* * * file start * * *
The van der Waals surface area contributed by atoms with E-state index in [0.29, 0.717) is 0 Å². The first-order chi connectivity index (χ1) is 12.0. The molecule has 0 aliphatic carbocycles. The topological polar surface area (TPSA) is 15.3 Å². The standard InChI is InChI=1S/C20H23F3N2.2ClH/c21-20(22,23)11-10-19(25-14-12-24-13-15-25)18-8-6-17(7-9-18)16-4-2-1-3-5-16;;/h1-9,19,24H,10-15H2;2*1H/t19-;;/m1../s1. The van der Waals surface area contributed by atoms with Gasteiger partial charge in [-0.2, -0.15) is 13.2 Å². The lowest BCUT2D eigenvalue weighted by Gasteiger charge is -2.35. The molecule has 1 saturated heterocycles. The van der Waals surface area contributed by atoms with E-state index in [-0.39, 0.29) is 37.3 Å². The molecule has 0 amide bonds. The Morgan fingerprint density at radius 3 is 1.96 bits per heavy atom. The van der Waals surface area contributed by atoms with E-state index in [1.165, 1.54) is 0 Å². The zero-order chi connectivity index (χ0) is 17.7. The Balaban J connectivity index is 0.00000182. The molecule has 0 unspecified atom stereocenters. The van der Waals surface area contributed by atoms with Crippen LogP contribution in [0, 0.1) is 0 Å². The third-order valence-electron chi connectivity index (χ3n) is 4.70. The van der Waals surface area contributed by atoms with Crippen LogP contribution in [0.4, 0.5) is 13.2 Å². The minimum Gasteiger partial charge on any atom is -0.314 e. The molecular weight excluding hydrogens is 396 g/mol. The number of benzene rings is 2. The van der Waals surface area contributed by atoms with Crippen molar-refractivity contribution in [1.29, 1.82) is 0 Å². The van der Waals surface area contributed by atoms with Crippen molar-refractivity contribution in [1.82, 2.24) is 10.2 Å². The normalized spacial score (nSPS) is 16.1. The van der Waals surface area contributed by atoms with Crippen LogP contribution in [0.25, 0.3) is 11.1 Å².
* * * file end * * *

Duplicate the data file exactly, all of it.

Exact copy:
The van der Waals surface area contributed by atoms with E-state index in [0.29, 0.717) is 0 Å². The first-order chi connectivity index (χ1) is 12.0. The molecule has 0 aliphatic carbocycles. The topological polar surface area (TPSA) is 15.3 Å². The standard InChI is InChI=1S/C20H23F3N2.2ClH/c21-20(22,23)11-10-19(25-14-12-24-13-15-25)18-8-6-17(7-9-18)16-4-2-1-3-5-16;;/h1-9,19,24H,10-15H2;2*1H/t19-;;/m1../s1. The van der Waals surface area contributed by atoms with Gasteiger partial charge in [-0.2, -0.15) is 13.2 Å². The lowest BCUT2D eigenvalue weighted by Gasteiger charge is -2.35. The molecule has 1 saturated heterocycles. The van der Waals surface area contributed by atoms with E-state index in [-0.39, 0.29) is 37.3 Å². The molecule has 0 amide bonds. The Morgan fingerprint density at radius 3 is 1.96 bits per heavy atom. The van der Waals surface area contributed by atoms with E-state index in [1.165, 1.54) is 0 Å². The zero-order chi connectivity index (χ0) is 17.7. The Balaban J connectivity index is 0.00000182. The molecule has 0 unspecified atom stereocenters. The van der Waals surface area contributed by atoms with Crippen LogP contribution in [0, 0.1) is 0 Å². The third-order valence-electron chi connectivity index (χ3n) is 4.70. The van der Waals surface area contributed by atoms with Crippen LogP contribution in [0.4, 0.5) is 13.2 Å². The minimum Gasteiger partial charge on any atom is -0.314 e. The molecular weight excluding hydrogens is 396 g/mol. The number of benzene rings is 2. The van der Waals surface area contributed by atoms with Crippen molar-refractivity contribution in [1.29, 1.82) is 0 Å². The van der Waals surface area contributed by atoms with Crippen molar-refractivity contribution in [1.82, 2.24) is 10.2 Å². The normalized spacial score (nSPS) is 16.1. The van der Waals surface area contributed by atoms with Crippen LogP contribution in [0.25, 0.3) is 11.1 Å².